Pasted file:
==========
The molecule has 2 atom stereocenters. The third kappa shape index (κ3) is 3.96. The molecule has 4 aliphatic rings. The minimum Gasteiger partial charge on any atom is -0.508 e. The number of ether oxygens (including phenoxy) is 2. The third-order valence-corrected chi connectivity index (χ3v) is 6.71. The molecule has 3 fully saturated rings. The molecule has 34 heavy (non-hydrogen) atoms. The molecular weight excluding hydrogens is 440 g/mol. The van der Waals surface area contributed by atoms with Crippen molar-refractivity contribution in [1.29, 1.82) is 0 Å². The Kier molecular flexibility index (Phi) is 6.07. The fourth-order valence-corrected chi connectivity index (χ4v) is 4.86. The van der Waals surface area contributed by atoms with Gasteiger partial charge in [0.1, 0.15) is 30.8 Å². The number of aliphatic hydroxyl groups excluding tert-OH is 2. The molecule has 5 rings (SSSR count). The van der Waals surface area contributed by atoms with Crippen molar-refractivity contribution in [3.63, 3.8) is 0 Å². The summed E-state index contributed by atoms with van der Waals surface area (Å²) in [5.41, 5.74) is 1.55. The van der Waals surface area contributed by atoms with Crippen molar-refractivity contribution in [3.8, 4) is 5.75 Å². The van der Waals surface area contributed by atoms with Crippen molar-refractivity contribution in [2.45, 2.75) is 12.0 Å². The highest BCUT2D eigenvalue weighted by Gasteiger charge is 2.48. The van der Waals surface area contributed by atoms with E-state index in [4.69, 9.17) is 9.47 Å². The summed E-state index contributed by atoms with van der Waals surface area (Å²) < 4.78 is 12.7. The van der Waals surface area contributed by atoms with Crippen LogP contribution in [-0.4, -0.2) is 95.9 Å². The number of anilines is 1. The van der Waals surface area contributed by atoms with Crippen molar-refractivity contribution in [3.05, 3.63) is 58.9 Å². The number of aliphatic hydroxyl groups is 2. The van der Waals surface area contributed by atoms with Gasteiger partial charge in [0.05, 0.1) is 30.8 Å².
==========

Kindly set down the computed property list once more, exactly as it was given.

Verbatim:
The molecule has 2 atom stereocenters. The third kappa shape index (κ3) is 3.96. The molecule has 4 aliphatic rings. The minimum Gasteiger partial charge on any atom is -0.508 e. The number of ether oxygens (including phenoxy) is 2. The third-order valence-corrected chi connectivity index (χ3v) is 6.71. The molecule has 3 fully saturated rings. The molecule has 34 heavy (non-hydrogen) atoms. The molecular weight excluding hydrogens is 440 g/mol. The van der Waals surface area contributed by atoms with Crippen molar-refractivity contribution in [1.29, 1.82) is 0 Å². The Kier molecular flexibility index (Phi) is 6.07. The fourth-order valence-corrected chi connectivity index (χ4v) is 4.86. The van der Waals surface area contributed by atoms with Gasteiger partial charge in [0.1, 0.15) is 30.8 Å². The number of aliphatic hydroxyl groups excluding tert-OH is 2. The molecule has 5 rings (SSSR count). The van der Waals surface area contributed by atoms with Crippen molar-refractivity contribution in [3.63, 3.8) is 0 Å². The summed E-state index contributed by atoms with van der Waals surface area (Å²) in [5.41, 5.74) is 1.55. The van der Waals surface area contributed by atoms with Crippen molar-refractivity contribution in [3.8, 4) is 5.75 Å². The van der Waals surface area contributed by atoms with Crippen molar-refractivity contribution in [2.45, 2.75) is 12.0 Å². The highest BCUT2D eigenvalue weighted by Gasteiger charge is 2.48. The van der Waals surface area contributed by atoms with E-state index in [4.69, 9.17) is 9.47 Å². The summed E-state index contributed by atoms with van der Waals surface area (Å²) < 4.78 is 12.7. The van der Waals surface area contributed by atoms with Crippen LogP contribution in [-0.4, -0.2) is 95.9 Å². The number of anilines is 1. The van der Waals surface area contributed by atoms with Crippen molar-refractivity contribution in [3.05, 3.63) is 58.9 Å². The number of aliphatic hydroxyl groups is 2. The van der Waals surface area contributed by atoms with Gasteiger partial charge in [0.05, 0.1) is 30.8 Å².